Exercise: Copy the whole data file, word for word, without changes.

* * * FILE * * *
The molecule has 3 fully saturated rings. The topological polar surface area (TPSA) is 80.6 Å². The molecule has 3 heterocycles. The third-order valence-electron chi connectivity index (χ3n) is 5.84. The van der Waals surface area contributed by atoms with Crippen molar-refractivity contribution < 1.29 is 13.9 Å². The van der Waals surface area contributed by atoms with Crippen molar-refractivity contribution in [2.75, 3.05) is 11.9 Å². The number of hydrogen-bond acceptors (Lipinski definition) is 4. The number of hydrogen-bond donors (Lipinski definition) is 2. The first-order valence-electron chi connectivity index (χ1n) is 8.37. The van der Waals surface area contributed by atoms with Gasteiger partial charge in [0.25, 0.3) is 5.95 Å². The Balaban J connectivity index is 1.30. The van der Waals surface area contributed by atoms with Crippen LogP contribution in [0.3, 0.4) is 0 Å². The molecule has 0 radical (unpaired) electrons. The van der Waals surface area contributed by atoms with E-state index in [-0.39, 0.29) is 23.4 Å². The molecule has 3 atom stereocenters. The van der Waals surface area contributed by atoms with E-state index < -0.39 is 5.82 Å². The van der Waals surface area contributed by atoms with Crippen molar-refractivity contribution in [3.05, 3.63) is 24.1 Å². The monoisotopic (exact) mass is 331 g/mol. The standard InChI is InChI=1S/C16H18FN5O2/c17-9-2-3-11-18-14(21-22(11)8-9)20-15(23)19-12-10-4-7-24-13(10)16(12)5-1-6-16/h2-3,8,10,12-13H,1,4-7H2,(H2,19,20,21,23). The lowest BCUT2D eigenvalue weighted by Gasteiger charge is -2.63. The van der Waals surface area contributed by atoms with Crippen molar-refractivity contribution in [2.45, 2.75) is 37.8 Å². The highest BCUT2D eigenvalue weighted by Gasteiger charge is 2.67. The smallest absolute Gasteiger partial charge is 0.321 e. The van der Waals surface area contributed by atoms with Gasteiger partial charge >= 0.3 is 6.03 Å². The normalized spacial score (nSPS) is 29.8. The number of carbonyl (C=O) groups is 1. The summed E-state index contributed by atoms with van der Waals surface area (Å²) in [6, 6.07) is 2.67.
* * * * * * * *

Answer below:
The molecule has 3 fully saturated rings. The topological polar surface area (TPSA) is 80.6 Å². The molecule has 3 heterocycles. The third-order valence-electron chi connectivity index (χ3n) is 5.84. The van der Waals surface area contributed by atoms with Crippen molar-refractivity contribution < 1.29 is 13.9 Å². The van der Waals surface area contributed by atoms with Crippen molar-refractivity contribution in [2.75, 3.05) is 11.9 Å². The number of hydrogen-bond acceptors (Lipinski definition) is 4. The number of hydrogen-bond donors (Lipinski definition) is 2. The first-order valence-electron chi connectivity index (χ1n) is 8.37. The van der Waals surface area contributed by atoms with Gasteiger partial charge in [0.25, 0.3) is 5.95 Å². The Balaban J connectivity index is 1.30. The van der Waals surface area contributed by atoms with Crippen LogP contribution in [0.3, 0.4) is 0 Å². The molecule has 0 radical (unpaired) electrons. The van der Waals surface area contributed by atoms with E-state index in [-0.39, 0.29) is 23.4 Å². The molecule has 3 atom stereocenters. The van der Waals surface area contributed by atoms with E-state index < -0.39 is 5.82 Å². The van der Waals surface area contributed by atoms with Crippen molar-refractivity contribution in [3.05, 3.63) is 24.1 Å². The monoisotopic (exact) mass is 331 g/mol. The standard InChI is InChI=1S/C16H18FN5O2/c17-9-2-3-11-18-14(21-22(11)8-9)20-15(23)19-12-10-4-7-24-13(10)16(12)5-1-6-16/h2-3,8,10,12-13H,1,4-7H2,(H2,19,20,21,23). The lowest BCUT2D eigenvalue weighted by Gasteiger charge is -2.63. The van der Waals surface area contributed by atoms with Crippen molar-refractivity contribution in [2.45, 2.75) is 37.8 Å². The highest BCUT2D eigenvalue weighted by Gasteiger charge is 2.67. The smallest absolute Gasteiger partial charge is 0.321 e. The van der Waals surface area contributed by atoms with Gasteiger partial charge >= 0.3 is 6.03 Å². The normalized spacial score (nSPS) is 29.8. The number of carbonyl (C=O) groups is 1. The summed E-state index contributed by atoms with van der Waals surface area (Å²) in [6, 6.07) is 2.67.